Oral Histories

Sudershana Kumari was eight years old at the time of Partition. She remembers how they had to suddenly leave their home one evening in the middle of preparing dinner.

Pran Nevile speaks about the cultural richness of Lahore in the 1930s-40s and which was known as the “Paris of the East”. He mentions the leading singers of classical music, the Punjabi film industry and the many educational institutions, that were all based out of Lahore.

Sahib Singh Virdi recalls an incident when his father defended himself with a double-bore gun against Muslims on horseback while migrating from Pakistan and enroute to Dera Baba Nanak in India. The family then was forced to take a much longer route to the border in Jammu and Kashmir, instead of heading straight for their destination, in order to avoid mobs, and narrowly escaped being killed a number of times during their journey.

Sunil Chandra Ghosh recalls his father’s friend, Hamid Miyan, who helped the family cross the border from East Pakistan (now Bangladesh) to India. Hamid Miyan visited Sunil Chandra Ghosh’s father several times, at their house in Barrackpore, on the pretext of getting him his desired Hilsa fish, a delicacy specially from the home left behind by Ghosh.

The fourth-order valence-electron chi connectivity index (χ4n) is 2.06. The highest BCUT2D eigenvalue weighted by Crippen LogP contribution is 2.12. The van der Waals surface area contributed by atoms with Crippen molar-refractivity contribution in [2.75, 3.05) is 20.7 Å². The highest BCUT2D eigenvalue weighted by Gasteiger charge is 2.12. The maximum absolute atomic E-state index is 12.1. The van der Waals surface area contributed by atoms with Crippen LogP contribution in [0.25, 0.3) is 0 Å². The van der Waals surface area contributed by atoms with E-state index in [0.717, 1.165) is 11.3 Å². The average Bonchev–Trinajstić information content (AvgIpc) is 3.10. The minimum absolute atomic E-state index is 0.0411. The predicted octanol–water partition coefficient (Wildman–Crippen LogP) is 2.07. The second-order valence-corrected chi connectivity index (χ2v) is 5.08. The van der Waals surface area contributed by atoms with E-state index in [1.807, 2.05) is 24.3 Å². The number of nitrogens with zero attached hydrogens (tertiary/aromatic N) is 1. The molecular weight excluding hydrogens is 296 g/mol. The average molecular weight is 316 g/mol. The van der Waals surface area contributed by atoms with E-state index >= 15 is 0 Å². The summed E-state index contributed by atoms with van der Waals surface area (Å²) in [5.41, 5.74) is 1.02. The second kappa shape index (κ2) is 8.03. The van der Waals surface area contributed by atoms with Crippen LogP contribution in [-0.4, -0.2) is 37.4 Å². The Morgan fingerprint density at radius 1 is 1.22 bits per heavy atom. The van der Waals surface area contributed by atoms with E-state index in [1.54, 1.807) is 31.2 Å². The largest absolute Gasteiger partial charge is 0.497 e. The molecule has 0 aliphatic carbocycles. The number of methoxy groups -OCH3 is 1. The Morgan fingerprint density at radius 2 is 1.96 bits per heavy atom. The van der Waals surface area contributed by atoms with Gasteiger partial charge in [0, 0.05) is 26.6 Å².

Hamida recalls leaving her village in India and heading to Pirojpur, East Pakistan after riots broke out. During the struggle of leaving their home behind, a Hindu washerman provided shelter for the night. They took refuge in a nursery, where the government of East Pakistan assisted the refugees and provided them the necessities to observe the festival of Bakr-Eid.

Ila Banerjee was from Mymensingh, East Pakistan (now Bangladesh). Her family didn’t migrate immediately after Partition as the situation at that time in East Bengal (East Pakistan) was not as severe as that in Punjab. The circumstances changed in 1950 and cases of arson and stabbing became more frequent which forced the family to migrate.

During the riots, women were often victims of violence. Amol Swani talks about her cousin who along with other girls had to take shelter in a hospital after they were followed by 15-20 Muslim men with malicious intentions. She also recalls the fear she felt when her father instructed her mother to immolate herself and Swani if they were attacked and to not let the Muslims capture them.

Asha Gupta talks about her grandfather who didn’t wanted to leave his property behind in Pakistan. With the help of a Muslim friend, he disguised himself as a Muslim and stayed back in Karachi for 5-6 years after Partition.

Ijaz Khan describes the experience of his father and other members of his family when they went back to their home in Jalandhar a few years after Partition. He says the warmth and love with which they were received by their Hindu friends and neighbours was overwhelming.